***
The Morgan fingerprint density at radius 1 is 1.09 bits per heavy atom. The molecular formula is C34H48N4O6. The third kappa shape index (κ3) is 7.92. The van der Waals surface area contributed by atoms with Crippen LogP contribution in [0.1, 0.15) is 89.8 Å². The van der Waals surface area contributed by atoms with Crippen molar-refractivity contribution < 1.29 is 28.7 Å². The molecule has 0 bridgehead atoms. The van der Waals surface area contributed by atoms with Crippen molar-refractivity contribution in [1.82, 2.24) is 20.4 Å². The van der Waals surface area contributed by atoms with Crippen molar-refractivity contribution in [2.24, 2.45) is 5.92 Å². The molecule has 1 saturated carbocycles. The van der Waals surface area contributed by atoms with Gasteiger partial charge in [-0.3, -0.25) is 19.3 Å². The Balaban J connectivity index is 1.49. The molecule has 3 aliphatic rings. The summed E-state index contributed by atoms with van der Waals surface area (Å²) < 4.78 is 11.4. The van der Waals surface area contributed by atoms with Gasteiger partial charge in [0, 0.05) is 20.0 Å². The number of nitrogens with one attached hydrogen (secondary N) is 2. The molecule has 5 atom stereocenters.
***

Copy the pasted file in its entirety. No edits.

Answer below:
The Morgan fingerprint density at radius 1 is 1.09 bits per heavy atom. The molecular formula is C34H48N4O6. The third kappa shape index (κ3) is 7.92. The van der Waals surface area contributed by atoms with Crippen LogP contribution in [0.1, 0.15) is 89.8 Å². The van der Waals surface area contributed by atoms with Crippen molar-refractivity contribution < 1.29 is 28.7 Å². The molecule has 0 bridgehead atoms. The van der Waals surface area contributed by atoms with Crippen molar-refractivity contribution in [1.82, 2.24) is 20.4 Å². The van der Waals surface area contributed by atoms with Crippen molar-refractivity contribution in [2.24, 2.45) is 5.92 Å². The molecule has 1 saturated carbocycles. The van der Waals surface area contributed by atoms with Gasteiger partial charge in [-0.3, -0.25) is 19.3 Å². The Balaban J connectivity index is 1.49. The molecule has 3 aliphatic rings. The summed E-state index contributed by atoms with van der Waals surface area (Å²) < 4.78 is 11.4. The van der Waals surface area contributed by atoms with Gasteiger partial charge in [0, 0.05) is 20.0 Å². The number of nitrogens with one attached hydrogen (secondary N) is 2. The molecule has 5 atom stereocenters.